15. In the subsequent analysis, it will be shown that the qualitative findings continue to hold whether we make the assumption of altruism or selfishness. I thank the editor for drawing my attention to the notion of family constitution that may implicitly govern intergenerational transfers with or without altruism.

  16. Several contributions (e.g., Bernheim et al. 1985; Feldstein 1988; Kotlikoff et al. 1990; Altonji et al. 1977) cast doubt on the general applicability of Ricardian neutrality. See also discussions in Laferrère and Wolff (2006).

  17. This term is borrowed from Altonji et al. (1977).

  18. Becker (1993, p. 398) contends that a public policy involving an income redistribution between two generations may not affect the well-being of a family member. Bernheim et al. (1985) indicate that the neutrality effect does not hold for families with children-provided merit goods such as companionship or care. Note that in the purely altruistic transfer models of Becker (1974, 1981), children “have no decision-making authority and hence their preferences are assumed to have no bearing on economic outcomes” (Bergstrom and Bergstrom 1999, p. 47).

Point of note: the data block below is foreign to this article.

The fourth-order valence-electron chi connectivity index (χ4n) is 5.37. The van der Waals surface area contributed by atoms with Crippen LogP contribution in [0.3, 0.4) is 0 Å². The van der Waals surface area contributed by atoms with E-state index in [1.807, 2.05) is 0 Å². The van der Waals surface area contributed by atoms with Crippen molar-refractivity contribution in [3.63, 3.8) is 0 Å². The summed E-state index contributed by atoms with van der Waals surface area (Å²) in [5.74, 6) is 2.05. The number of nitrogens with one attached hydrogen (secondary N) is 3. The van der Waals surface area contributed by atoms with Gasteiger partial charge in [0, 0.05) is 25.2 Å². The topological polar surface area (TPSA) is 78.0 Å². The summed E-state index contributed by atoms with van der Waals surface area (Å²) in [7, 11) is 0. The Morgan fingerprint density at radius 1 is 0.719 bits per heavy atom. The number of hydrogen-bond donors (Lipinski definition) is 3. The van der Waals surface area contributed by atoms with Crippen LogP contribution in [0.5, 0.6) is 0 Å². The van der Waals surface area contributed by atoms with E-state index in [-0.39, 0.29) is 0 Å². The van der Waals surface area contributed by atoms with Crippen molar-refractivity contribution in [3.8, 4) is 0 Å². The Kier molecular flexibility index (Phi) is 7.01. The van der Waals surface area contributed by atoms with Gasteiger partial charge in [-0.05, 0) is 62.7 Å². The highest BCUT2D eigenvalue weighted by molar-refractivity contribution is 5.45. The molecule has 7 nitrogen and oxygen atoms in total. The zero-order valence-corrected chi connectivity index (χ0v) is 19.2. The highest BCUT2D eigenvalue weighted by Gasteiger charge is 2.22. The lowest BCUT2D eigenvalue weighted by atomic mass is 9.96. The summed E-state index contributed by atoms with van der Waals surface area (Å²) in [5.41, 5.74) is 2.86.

19. Bergstrom (1989) is among the first to propose the use of a two-stage noncooperative Nash game to examine parent-child interactions within the family. Manski (2000) points out that the use of noncooperative game theory as a set of tools for the study of market and non-market interactions in microeconomics may be the “defining event of the late twentieth century” (p. 116). Manski further contends that the use of game theory has transformed labor economics from “a field narrowly concerned with work for pay into one broadly concerned with the production and distributional decisions of families and households” (p. 116).

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Acknowledgements

I thank Alessandro Cigno, the Editor, and two anonymous referees for valuable comments and suggestions. I also thank Isaac Ehrlich, Zijun Luo, and Shane Sanders for helpful comments on an earlier version of this paper. The usual caveat applies.

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Correspondence to Yang-Ming Chang.

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Responsible editor: Alessandro Cigno

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Chang, YM. Strategic transfers, redistributive fiscal policies, and family bonds: a micro-economic analysis. J Popul Econ 25, 1481–1502 (2012). https://doi.org/10.1007/s00148-011-0374-8

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Keywords

  • Altruistic transfers
  • Redistributive transfers
  • Family bonds

JEL Classification

  • D1
  • H31
  • D31